It has been something of a round trip for sterling over the past twenty four hours, with the pound strengthening initially on optimism (misplaced as it turned out) that Theresa May’s Brexit deal might have a fighting chance of passing in parliament, but losing gerund again as it became obvious (once the Attorney General gave his legal advice on the deal) that defeat – and a very sizeable one it proved to be – was inevitable.
Sterling is trading this morning at around 86p against the euro, so more or less where it closed out last week, and at $1.31 against the dollar, slightly firmer than at the end of last week. Meanwhile, the euro has gained a little ground on the dollar following softer than consensus inflation data in the US
Tonight the UK parliament will vote on a motion ruling out leaving the EU on March 29th without a deal. Assuming it rejects a “no-deal” departure, parliament will tomorrow vote on an extension to Article 50, which the EU would have to approve at next week’s Council meeting. There will also be amendments to the motions today and tomorrow, which may shape how the Brexit process will proceed from here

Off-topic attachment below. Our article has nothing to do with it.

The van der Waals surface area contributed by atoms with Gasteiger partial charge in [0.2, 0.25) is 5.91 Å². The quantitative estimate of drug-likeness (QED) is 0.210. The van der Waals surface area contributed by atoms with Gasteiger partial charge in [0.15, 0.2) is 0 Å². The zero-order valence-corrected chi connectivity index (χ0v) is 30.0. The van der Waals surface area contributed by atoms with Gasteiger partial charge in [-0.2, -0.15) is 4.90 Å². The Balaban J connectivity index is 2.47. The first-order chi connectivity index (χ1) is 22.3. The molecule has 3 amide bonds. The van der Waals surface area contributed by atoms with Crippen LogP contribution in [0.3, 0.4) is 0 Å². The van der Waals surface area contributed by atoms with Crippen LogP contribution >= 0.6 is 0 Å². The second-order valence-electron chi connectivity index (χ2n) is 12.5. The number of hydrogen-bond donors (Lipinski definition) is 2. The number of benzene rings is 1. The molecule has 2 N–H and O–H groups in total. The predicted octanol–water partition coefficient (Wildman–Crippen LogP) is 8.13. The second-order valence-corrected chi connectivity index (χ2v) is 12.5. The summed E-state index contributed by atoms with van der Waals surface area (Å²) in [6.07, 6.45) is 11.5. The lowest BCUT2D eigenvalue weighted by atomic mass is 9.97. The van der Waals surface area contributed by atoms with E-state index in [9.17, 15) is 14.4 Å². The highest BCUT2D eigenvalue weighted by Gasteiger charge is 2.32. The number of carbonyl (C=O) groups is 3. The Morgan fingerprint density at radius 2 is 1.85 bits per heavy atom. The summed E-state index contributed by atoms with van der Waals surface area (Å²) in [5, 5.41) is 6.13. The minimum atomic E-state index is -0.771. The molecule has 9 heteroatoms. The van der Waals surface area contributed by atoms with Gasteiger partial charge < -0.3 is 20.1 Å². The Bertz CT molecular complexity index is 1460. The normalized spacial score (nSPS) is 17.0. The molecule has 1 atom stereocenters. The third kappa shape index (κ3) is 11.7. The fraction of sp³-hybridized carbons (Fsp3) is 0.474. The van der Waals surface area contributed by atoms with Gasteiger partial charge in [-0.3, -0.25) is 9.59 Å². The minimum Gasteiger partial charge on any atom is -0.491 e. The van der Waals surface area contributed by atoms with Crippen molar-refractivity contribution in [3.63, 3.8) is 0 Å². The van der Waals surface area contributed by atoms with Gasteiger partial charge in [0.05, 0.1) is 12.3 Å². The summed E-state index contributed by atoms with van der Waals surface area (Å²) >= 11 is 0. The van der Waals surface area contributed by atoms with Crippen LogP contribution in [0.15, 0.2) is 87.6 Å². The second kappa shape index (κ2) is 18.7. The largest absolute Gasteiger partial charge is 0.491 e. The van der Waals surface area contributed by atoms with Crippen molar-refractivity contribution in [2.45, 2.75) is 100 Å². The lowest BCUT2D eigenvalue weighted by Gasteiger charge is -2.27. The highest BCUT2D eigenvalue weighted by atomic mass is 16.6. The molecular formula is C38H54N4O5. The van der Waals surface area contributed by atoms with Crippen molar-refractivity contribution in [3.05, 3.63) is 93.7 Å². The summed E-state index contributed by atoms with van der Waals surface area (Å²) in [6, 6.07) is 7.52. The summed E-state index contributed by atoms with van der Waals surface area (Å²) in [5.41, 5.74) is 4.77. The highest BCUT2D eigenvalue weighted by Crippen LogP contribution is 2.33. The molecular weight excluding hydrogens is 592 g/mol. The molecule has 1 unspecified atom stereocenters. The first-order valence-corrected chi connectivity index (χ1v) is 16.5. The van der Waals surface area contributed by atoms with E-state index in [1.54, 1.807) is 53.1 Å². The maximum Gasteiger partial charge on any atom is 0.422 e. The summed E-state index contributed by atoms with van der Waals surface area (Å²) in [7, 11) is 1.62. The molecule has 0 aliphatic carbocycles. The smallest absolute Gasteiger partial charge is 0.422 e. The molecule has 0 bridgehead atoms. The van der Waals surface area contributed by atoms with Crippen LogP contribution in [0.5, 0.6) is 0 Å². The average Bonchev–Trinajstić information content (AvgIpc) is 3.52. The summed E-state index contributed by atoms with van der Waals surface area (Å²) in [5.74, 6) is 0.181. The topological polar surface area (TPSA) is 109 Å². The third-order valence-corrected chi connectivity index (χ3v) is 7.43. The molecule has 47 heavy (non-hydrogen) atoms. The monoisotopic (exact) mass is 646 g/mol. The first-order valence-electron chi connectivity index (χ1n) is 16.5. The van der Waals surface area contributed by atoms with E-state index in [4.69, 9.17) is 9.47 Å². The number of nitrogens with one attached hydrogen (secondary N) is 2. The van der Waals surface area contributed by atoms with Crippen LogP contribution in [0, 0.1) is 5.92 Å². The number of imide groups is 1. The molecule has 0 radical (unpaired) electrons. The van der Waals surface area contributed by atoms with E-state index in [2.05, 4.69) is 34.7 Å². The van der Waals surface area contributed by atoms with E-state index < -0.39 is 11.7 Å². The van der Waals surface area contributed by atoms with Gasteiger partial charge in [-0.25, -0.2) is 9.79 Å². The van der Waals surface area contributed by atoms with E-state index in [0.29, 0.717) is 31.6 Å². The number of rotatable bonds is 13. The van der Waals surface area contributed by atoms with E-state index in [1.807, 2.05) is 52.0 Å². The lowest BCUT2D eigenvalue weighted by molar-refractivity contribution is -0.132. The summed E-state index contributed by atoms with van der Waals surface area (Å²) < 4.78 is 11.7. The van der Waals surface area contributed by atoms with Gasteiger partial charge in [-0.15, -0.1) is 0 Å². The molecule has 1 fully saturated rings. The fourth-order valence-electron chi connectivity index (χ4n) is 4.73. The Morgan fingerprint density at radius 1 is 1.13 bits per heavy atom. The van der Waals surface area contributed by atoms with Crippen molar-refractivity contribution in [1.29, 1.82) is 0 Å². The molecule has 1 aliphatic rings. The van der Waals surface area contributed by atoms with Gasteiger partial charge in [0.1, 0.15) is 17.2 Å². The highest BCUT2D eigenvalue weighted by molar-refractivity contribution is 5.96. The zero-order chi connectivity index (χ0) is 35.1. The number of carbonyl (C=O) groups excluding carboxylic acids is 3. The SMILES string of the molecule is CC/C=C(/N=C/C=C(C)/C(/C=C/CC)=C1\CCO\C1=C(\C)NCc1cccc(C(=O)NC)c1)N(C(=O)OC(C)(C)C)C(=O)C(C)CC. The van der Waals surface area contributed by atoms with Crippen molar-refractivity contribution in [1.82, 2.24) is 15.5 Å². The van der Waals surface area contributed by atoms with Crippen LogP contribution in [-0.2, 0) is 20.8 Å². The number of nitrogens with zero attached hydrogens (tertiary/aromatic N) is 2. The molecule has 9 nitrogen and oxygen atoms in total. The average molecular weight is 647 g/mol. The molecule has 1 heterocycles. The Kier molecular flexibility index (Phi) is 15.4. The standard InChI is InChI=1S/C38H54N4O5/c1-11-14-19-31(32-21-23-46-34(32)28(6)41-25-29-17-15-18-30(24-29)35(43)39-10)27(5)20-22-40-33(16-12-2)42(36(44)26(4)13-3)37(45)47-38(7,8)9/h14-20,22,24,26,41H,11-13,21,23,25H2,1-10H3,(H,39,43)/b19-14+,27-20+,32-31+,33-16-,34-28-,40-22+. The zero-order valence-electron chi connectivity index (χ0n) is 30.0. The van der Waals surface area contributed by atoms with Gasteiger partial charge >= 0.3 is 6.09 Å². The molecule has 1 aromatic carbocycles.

The annual rate of headline CPI inflation in the US fell to 1.5% in February, a little softer than the consensus expected, with the core rate dipping to 2.1%, also a touch weaker than consensus but still within the range of 2.1% to 2.4% that has prevailed for a number of months now. The data prompted a decline in US bond yields, with 10-year yields almost 5bps lower at close to 2.60%
Data due today include industrial production for January in the Euro area, with some rebound expected after quite sharp falls in both November and December, while the UK Chancellor presents his Spring Statement